Holding the Missal for the Celebrant & Bowing During Mass


#1

Two questions.

  1. What is the origins of the altar-server holding the missal for the celebrant? It’s absent from the EF so it is a new tradition? Are there rubrics governing it?

  2. To whom does GIRM 275 (bows during Mass) apply? A plain reading makes it seem like most of it applies to everyone, at least during the responses.


#2

#3

It’s absent in the EF because in most cases, you’ll find the priest is at the altar, and does not need the missal to be held. It came about because of need for the missal to be held, with Masses being celebrated from the chair. However, if you look at the EF pontifical Mass that are celebrated from the throne, or from the faldstool, you’ll find that a server does hold the needed books for the bishop-celebrant at the chair. So it is not completely new, just expanded, as you might say.


#4

Thanks but that begs the question, what’s with saying Mass from the chair?


#5

Mass is not said from the Chair.

Some opening and closing prayers, the penitential rite, the creed and the Gloria are said from the Chair by the presiding priest.

The Word is proclaimed from the ambo and the Eucharistic prayer is said/sung at the altar.


#6

It doesn’t have to be.

My parish has three priests. When I serve, I hold the book for two of them as they stand in front of their chairs, but the third prefers the book on a stand at the altar during the whole Mass. He celebrates from the altar and uses the ambo to proclaim the Gospel, say the homily, and read the prayers of the faithful. He only goes to the presider’s chair during the first reading and psalm, and for a brief moment of silence after communion.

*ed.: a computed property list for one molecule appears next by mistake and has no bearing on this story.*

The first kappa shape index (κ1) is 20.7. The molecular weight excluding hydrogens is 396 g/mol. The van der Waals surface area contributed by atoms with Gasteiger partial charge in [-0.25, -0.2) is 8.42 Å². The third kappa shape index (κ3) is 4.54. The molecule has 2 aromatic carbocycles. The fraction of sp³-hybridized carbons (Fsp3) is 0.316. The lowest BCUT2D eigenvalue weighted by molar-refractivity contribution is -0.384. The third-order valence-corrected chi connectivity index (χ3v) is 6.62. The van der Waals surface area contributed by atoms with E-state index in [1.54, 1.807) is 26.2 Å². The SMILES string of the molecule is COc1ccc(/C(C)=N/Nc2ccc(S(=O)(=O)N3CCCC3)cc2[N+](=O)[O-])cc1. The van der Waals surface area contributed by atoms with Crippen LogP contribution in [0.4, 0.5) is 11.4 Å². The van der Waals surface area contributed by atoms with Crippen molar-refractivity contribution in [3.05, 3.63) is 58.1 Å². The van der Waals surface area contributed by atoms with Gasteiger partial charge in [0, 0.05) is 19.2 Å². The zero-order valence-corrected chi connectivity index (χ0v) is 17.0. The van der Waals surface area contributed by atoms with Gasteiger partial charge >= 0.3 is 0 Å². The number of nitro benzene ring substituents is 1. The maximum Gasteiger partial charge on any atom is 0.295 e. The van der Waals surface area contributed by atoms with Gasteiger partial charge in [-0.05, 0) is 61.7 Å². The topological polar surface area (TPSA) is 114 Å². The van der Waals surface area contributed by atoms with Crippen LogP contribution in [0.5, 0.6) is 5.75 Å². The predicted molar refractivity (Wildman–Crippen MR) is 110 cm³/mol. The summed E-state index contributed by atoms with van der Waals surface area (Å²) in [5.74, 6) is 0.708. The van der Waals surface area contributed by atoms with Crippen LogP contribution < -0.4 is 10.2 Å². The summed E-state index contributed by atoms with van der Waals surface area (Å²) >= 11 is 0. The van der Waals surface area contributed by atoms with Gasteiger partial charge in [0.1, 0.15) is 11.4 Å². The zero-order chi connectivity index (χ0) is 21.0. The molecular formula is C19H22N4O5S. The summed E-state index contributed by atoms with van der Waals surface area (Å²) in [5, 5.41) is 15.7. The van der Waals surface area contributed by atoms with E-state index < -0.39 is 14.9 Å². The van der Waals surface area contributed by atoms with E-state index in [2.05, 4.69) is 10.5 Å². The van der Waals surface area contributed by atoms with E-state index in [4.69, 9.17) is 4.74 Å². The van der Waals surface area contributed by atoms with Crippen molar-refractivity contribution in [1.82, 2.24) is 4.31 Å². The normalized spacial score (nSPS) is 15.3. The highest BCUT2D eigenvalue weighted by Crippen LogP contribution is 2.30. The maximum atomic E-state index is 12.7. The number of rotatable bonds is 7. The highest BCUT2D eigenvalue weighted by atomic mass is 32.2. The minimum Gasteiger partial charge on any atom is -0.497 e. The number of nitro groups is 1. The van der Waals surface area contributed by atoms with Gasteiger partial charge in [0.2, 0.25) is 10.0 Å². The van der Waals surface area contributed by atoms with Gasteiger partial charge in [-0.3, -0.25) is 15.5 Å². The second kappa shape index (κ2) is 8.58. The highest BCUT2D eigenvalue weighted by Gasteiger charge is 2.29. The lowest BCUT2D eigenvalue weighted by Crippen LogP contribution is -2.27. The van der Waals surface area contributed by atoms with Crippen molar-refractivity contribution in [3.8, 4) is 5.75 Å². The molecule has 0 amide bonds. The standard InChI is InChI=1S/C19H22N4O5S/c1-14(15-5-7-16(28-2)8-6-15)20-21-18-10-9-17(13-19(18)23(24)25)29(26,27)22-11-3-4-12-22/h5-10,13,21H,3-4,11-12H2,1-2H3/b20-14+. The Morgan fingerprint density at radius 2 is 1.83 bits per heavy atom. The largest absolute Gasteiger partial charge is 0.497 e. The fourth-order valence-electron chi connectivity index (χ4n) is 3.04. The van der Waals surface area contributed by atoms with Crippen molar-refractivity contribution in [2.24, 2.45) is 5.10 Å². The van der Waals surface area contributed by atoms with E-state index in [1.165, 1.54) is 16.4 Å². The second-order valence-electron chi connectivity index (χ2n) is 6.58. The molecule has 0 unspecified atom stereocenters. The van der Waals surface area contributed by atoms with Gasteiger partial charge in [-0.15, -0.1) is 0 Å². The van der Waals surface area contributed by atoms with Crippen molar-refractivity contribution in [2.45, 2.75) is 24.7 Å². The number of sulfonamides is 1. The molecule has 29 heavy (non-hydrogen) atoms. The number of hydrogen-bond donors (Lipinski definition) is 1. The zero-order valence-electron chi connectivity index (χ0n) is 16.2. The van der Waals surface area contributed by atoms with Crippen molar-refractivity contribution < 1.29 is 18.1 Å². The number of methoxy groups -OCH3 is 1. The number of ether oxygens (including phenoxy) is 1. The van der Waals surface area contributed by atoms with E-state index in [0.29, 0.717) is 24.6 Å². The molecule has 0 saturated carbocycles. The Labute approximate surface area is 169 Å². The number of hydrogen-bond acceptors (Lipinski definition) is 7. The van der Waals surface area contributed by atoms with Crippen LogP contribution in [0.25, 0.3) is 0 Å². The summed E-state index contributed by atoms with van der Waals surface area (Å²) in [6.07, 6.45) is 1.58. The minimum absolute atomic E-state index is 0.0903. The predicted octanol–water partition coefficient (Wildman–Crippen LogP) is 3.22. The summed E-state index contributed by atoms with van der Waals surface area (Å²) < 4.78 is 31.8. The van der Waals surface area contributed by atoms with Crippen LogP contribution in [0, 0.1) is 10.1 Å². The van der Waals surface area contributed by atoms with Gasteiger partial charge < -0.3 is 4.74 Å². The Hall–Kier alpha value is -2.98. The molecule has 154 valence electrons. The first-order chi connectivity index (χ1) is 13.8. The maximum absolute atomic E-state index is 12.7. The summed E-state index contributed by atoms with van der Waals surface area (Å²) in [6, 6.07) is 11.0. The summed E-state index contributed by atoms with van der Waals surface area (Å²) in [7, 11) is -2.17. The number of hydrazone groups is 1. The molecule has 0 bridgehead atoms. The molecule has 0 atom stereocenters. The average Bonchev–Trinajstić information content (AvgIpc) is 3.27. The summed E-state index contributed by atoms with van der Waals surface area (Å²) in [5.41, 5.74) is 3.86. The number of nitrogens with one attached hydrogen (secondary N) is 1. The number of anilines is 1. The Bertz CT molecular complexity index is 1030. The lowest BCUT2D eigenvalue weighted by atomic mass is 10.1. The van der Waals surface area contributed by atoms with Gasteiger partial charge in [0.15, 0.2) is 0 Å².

For this priest, most of the Mass is done from the altar, and I really have nothing to do except during the liturgy of the Eucharist, so I just stay at my chair and pay attention in case I have to bring him a tissue or he has a coughing fit and I have to bring him an emergency bottle of water from the sacristy fridge or something like that. :shrug:

If there is no altar server, the sacristan will set the Roman Missal on the stand at the altar, and the priest will do everything at the altar.

The altar server is there to add dignity and reverance to the Mass, and to take care of mundane tasks so that the priest can better pray the Mass without having to worry about cruets, pitchers, bowls and towels. My experience is that most priests welcome a good altar server.

-Tim-


#7

Let me point something else out. I’m sorry if you already know this but I think it is important for those who may read this post and don’t understand.